Windows 10 fast user switching registry

            Windows 10 fast user switching registry

The Linux kernel's VT subsystem (please consult the articles Pseudoterminal, Linux console and Virtual console) dates back to 1993 and does not understand the concept of multiple "seats", meaning that of the up to 63 VTs, only one VT can be active at any given time. Despite this kernel limitation, multiseat is supported on GNU/Linux. The feature of "fast user switching" has less severe necessities then multi-seat does because the multiple users don't work simultaneously, and therefore simply works.

The most straight forward solution to elegant multi-seat are kmscon/systemd-consoled in combination with systemd-logind. The available desktop environments such as GNOME or KDE Software Compilation adapt their graphical login and session manager (e.g. GDM, SDDM, LightDM, etc.) to the underneath solution and have to be configured to implement fast user switching that way.

For installations with older environments, the functionality must be enabled disble fastuser switching in the appropriate configuration files then a hot key sequence such as CTRL-ALT-F8 is pressed. A separate login window will now appear and the second user can log in (or even the first user again). Alternatively, in the default install, new X sessions can be started at will by using different display parameters to have them run in different virtual terminals (e.g. "startx -- :1" or "X :1 -query localhost"). Again, hot key sequences allow the user switching to take place.


Fast user switching may potentially introduce various security-related complications[citation needed], and is handled differently among operating systems, each having its advantages and disadvantages. One possibility, simple and secure, is that only the first user gets ownership of resources. A second option is to grant ownership of resources to each new user. The last one to log in takes ownership. A third is to allow all users access to shared resources. This is easier and more intuitive, but allows (for example) one user to record another user's conversation. In Windows, shared resources, such as sound, are available to all sessions. In Red Hat Linux, the default behavior is to give ownership of "console resources" to the first connected session, but it can share resources among groups of console users or be configured to manage console ownership differently.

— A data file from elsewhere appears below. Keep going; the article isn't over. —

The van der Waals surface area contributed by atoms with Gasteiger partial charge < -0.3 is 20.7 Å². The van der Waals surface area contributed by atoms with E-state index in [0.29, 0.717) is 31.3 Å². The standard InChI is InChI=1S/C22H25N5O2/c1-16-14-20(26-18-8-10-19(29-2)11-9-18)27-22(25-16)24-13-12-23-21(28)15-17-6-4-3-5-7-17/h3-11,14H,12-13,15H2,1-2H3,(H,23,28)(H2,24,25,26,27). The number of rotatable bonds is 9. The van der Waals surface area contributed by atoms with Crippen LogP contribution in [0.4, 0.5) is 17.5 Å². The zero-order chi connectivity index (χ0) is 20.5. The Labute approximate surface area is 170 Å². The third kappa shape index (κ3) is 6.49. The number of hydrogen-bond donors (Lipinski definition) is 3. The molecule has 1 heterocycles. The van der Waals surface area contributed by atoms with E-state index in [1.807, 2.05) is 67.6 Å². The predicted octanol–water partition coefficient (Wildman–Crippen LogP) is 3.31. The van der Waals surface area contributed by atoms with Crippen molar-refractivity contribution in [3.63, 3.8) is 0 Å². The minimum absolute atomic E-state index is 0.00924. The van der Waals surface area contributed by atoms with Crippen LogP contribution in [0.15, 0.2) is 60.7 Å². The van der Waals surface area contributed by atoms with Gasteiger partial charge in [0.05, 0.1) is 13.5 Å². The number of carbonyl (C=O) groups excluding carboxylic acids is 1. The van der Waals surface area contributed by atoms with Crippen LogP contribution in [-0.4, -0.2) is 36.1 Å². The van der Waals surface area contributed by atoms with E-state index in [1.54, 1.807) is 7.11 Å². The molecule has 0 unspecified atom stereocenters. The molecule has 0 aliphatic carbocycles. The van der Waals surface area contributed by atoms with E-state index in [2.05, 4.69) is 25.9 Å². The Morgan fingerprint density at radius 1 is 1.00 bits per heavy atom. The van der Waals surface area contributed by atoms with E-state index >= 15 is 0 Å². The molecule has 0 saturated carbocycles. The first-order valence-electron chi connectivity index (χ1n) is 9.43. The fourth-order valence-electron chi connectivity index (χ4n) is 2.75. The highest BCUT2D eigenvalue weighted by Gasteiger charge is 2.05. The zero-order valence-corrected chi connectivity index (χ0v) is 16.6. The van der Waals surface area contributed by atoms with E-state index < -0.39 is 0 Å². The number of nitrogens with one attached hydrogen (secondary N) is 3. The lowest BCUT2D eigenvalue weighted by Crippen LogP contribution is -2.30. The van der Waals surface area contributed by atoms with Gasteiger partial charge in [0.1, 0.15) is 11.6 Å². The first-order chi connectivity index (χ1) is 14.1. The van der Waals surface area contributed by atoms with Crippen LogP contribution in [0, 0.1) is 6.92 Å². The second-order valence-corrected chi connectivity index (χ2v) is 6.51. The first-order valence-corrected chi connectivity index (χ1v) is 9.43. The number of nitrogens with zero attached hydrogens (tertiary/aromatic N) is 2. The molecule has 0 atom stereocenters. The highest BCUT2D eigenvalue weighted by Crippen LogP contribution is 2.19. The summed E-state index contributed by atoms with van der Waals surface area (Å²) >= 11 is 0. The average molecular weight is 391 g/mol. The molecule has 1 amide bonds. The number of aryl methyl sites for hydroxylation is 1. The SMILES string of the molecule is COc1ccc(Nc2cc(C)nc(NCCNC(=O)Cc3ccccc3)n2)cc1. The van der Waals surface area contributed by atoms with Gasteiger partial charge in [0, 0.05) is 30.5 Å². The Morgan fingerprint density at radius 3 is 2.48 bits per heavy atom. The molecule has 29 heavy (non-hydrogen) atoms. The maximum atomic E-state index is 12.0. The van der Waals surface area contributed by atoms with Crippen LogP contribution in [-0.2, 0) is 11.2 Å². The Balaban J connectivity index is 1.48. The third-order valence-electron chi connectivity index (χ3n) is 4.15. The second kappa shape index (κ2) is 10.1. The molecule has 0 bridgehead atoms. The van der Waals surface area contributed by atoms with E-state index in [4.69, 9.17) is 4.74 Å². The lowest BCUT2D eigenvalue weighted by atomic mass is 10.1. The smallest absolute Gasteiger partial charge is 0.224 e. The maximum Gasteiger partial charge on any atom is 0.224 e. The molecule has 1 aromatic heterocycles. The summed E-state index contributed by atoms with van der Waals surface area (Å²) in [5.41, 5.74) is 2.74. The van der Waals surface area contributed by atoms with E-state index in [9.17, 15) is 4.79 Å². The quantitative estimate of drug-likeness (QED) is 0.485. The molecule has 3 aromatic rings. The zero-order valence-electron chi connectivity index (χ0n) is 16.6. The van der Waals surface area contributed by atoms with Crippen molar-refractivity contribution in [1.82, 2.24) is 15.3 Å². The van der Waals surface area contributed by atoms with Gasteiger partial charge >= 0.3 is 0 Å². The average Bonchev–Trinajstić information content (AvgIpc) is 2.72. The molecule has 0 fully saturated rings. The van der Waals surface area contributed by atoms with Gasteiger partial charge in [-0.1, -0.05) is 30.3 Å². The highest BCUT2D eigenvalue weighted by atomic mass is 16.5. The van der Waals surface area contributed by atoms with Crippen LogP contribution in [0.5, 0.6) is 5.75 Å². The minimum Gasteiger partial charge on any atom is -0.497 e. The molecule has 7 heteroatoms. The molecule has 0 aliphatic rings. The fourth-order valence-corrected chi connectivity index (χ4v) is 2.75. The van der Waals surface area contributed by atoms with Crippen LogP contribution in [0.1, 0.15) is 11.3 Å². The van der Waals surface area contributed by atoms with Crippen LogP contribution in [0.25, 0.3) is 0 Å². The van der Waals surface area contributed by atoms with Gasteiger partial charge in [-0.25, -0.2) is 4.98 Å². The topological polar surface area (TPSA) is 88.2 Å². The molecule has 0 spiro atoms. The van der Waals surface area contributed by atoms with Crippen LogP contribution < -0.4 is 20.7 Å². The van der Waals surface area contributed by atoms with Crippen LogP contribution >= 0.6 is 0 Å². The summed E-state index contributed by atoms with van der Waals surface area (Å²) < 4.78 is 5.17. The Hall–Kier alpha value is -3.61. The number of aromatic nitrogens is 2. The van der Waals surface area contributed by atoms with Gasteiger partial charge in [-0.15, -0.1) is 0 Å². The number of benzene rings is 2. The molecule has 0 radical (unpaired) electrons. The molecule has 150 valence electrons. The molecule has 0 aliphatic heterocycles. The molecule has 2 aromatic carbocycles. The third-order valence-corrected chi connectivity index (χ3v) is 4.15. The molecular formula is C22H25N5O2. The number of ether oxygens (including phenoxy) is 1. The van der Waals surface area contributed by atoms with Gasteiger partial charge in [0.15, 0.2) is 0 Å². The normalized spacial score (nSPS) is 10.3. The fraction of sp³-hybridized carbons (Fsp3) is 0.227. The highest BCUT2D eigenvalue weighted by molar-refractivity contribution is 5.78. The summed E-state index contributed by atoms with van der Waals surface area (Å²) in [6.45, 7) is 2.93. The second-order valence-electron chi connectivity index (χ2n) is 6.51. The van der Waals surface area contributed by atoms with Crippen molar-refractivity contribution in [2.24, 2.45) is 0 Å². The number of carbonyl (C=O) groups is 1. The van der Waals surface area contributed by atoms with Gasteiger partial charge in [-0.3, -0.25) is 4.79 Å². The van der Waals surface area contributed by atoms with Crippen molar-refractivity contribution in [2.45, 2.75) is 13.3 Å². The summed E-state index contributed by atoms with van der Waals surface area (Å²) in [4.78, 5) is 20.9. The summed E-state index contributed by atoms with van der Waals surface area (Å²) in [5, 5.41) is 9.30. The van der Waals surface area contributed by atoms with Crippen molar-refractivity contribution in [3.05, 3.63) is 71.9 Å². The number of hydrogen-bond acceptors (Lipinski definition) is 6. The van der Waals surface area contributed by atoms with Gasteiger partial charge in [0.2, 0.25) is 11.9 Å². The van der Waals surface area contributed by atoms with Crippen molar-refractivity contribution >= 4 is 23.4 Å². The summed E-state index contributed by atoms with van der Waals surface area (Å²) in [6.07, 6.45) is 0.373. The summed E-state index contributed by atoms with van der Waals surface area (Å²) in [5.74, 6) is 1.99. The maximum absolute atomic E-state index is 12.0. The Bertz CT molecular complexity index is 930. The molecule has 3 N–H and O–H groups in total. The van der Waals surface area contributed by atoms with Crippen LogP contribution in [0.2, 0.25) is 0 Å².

In Windows Vista, GINA is replaced by Credential Providers, however they do not support programmatic initiation of fast user switching.

Fast User Switching allows users to sign into a computer while other users are still signed in. While it offers the obvious advantage of not forcing other users to sign out before you can sign in with your own account, it does have some disadvantages. As long as other users are signed in, Windows is using extra resources on them—especially if they have left resource-intensive apps or background services active. If other users are signed in, you also cannot restart or shut down the PC without having them sign out or risk losing any open files they haven’t saved. If you do have multiple users on your PC and you’d rather not have Fast User Switching available, you just have to make a quick edit to the Windows Registry or Local Group Policy Editor.

You should note that this hack does not technically disable Fast User Switching. Instead, it hides all the switch user interfaces that occur on the Start menu, sign in screen, and Task Manager. Once all users have signed out of their user accounts, they will no longer be able to switch to other users using the Windows interface, which for all practical purposes is the same as disabling the feature.

If you have a Windows Home edition, you will have to edit the Windows Registry to make these changes. You can also do it this way if you have Windows Pro or Enterprise, but feel more comfortable working in the Registry than Group Policy Editor. (If you have Pro or Enterprise, though, we recommend using the easier Group Policy Editor, as described in the next section.)




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